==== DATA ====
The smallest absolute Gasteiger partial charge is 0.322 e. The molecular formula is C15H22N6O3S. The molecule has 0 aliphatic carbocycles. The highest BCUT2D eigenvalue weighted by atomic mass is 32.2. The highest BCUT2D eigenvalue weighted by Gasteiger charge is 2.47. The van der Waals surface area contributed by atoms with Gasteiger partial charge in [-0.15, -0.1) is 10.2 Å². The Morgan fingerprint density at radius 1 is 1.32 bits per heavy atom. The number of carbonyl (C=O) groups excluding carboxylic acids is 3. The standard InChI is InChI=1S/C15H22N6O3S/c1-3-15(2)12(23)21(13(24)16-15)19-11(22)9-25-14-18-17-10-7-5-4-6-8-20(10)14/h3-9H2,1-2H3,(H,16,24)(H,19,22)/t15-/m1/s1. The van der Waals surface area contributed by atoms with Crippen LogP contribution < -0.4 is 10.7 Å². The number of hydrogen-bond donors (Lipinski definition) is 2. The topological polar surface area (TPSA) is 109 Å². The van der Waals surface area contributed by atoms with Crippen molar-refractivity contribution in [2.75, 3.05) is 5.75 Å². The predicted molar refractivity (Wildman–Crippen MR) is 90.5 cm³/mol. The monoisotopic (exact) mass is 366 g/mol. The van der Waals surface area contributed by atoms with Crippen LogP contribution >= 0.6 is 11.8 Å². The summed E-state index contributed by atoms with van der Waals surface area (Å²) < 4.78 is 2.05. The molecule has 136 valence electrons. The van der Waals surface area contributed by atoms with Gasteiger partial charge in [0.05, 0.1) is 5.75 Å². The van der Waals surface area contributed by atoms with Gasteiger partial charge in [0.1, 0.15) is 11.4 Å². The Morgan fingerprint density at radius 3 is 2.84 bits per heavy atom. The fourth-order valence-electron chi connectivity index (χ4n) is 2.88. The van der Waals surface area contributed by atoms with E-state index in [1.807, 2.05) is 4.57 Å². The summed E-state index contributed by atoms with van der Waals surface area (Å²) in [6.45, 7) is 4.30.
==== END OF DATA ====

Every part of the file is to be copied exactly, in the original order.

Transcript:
The smallest absolute Gasteiger partial charge is 0.322 e. The molecular formula is C15H22N6O3S. The molecule has 0 aliphatic carbocycles. The highest BCUT2D eigenvalue weighted by atomic mass is 32.2. The highest BCUT2D eigenvalue weighted by Gasteiger charge is 2.47. The van der Waals surface area contributed by atoms with Gasteiger partial charge in [-0.15, -0.1) is 10.2 Å². The Morgan fingerprint density at radius 1 is 1.32 bits per heavy atom. The number of carbonyl (C=O) groups excluding carboxylic acids is 3. The standard InChI is InChI=1S/C15H22N6O3S/c1-3-15(2)12(23)21(13(24)16-15)19-11(22)9-25-14-18-17-10-7-5-4-6-8-20(10)14/h3-9H2,1-2H3,(H,16,24)(H,19,22)/t15-/m1/s1. The van der Waals surface area contributed by atoms with Crippen LogP contribution < -0.4 is 10.7 Å². The number of hydrogen-bond donors (Lipinski definition) is 2. The topological polar surface area (TPSA) is 109 Å². The van der Waals surface area contributed by atoms with Crippen molar-refractivity contribution in [2.75, 3.05) is 5.75 Å². The predicted molar refractivity (Wildman–Crippen MR) is 90.5 cm³/mol. The monoisotopic (exact) mass is 366 g/mol. The van der Waals surface area contributed by atoms with Crippen LogP contribution >= 0.6 is 11.8 Å². The summed E-state index contributed by atoms with van der Waals surface area (Å²) < 4.78 is 2.05. The molecule has 136 valence electrons. The van der Waals surface area contributed by atoms with Gasteiger partial charge in [0.05, 0.1) is 5.75 Å². The van der Waals surface area contributed by atoms with Gasteiger partial charge in [0.1, 0.15) is 11.4 Å². The Morgan fingerprint density at radius 3 is 2.84 bits per heavy atom. The fourth-order valence-electron chi connectivity index (χ4n) is 2.88. The van der Waals surface area contributed by atoms with E-state index in [1.807, 2.05) is 4.57 Å². The summed E-state index contributed by atoms with van der Waals surface area (Å²) in [6.45, 7) is 4.30.